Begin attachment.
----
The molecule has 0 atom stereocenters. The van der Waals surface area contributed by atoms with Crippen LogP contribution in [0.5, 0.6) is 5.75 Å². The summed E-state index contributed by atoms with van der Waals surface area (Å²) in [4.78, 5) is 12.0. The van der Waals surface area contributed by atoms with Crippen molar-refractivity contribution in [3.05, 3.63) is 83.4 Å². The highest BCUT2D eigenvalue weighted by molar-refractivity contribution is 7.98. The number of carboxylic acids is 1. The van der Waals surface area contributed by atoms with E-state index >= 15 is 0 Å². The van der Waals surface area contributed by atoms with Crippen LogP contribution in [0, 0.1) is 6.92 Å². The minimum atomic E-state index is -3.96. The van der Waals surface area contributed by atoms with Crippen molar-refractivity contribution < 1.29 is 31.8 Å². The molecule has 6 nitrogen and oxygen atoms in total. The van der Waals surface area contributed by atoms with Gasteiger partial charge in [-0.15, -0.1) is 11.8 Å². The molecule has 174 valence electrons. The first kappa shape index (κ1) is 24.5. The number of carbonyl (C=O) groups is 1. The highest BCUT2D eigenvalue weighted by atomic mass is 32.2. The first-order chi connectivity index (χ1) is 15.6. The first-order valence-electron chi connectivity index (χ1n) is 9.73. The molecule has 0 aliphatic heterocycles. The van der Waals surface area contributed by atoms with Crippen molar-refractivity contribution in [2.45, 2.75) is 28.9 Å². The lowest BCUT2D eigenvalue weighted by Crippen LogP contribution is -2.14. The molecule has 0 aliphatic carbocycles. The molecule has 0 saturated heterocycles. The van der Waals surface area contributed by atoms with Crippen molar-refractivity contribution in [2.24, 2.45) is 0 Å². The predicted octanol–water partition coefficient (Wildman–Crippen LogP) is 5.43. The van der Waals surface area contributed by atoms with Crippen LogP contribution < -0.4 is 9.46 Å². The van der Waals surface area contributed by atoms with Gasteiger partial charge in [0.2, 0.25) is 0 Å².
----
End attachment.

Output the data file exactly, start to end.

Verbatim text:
The molecule has 0 atom stereocenters. The van der Waals surface area contributed by atoms with Crippen LogP contribution in [0.5, 0.6) is 5.75 Å². The summed E-state index contributed by atoms with van der Waals surface area (Å²) in [4.78, 5) is 12.0. The van der Waals surface area contributed by atoms with Crippen molar-refractivity contribution in [3.05, 3.63) is 83.4 Å². The highest BCUT2D eigenvalue weighted by molar-refractivity contribution is 7.98. The number of carboxylic acids is 1. The van der Waals surface area contributed by atoms with E-state index >= 15 is 0 Å². The van der Waals surface area contributed by atoms with Crippen LogP contribution in [0, 0.1) is 6.92 Å². The minimum atomic E-state index is -3.96. The van der Waals surface area contributed by atoms with Crippen molar-refractivity contribution < 1.29 is 31.8 Å². The molecule has 6 nitrogen and oxygen atoms in total. The van der Waals surface area contributed by atoms with Gasteiger partial charge in [-0.15, -0.1) is 11.8 Å². The molecule has 174 valence electrons. The first kappa shape index (κ1) is 24.5. The number of carbonyl (C=O) groups is 1. The highest BCUT2D eigenvalue weighted by atomic mass is 32.2. The first-order chi connectivity index (χ1) is 15.6. The first-order valence-electron chi connectivity index (χ1n) is 9.73. The molecule has 0 aliphatic heterocycles. The van der Waals surface area contributed by atoms with Crippen molar-refractivity contribution in [2.45, 2.75) is 28.9 Å². The lowest BCUT2D eigenvalue weighted by Crippen LogP contribution is -2.14. The molecule has 0 aliphatic carbocycles. The molecule has 0 saturated heterocycles. The van der Waals surface area contributed by atoms with Crippen molar-refractivity contribution in [2.24, 2.45) is 0 Å². The predicted octanol–water partition coefficient (Wildman–Crippen LogP) is 5.43. The van der Waals surface area contributed by atoms with Crippen LogP contribution < -0.4 is 9.46 Å². The van der Waals surface area contributed by atoms with Gasteiger partial charge in [0.2, 0.25) is 0 Å².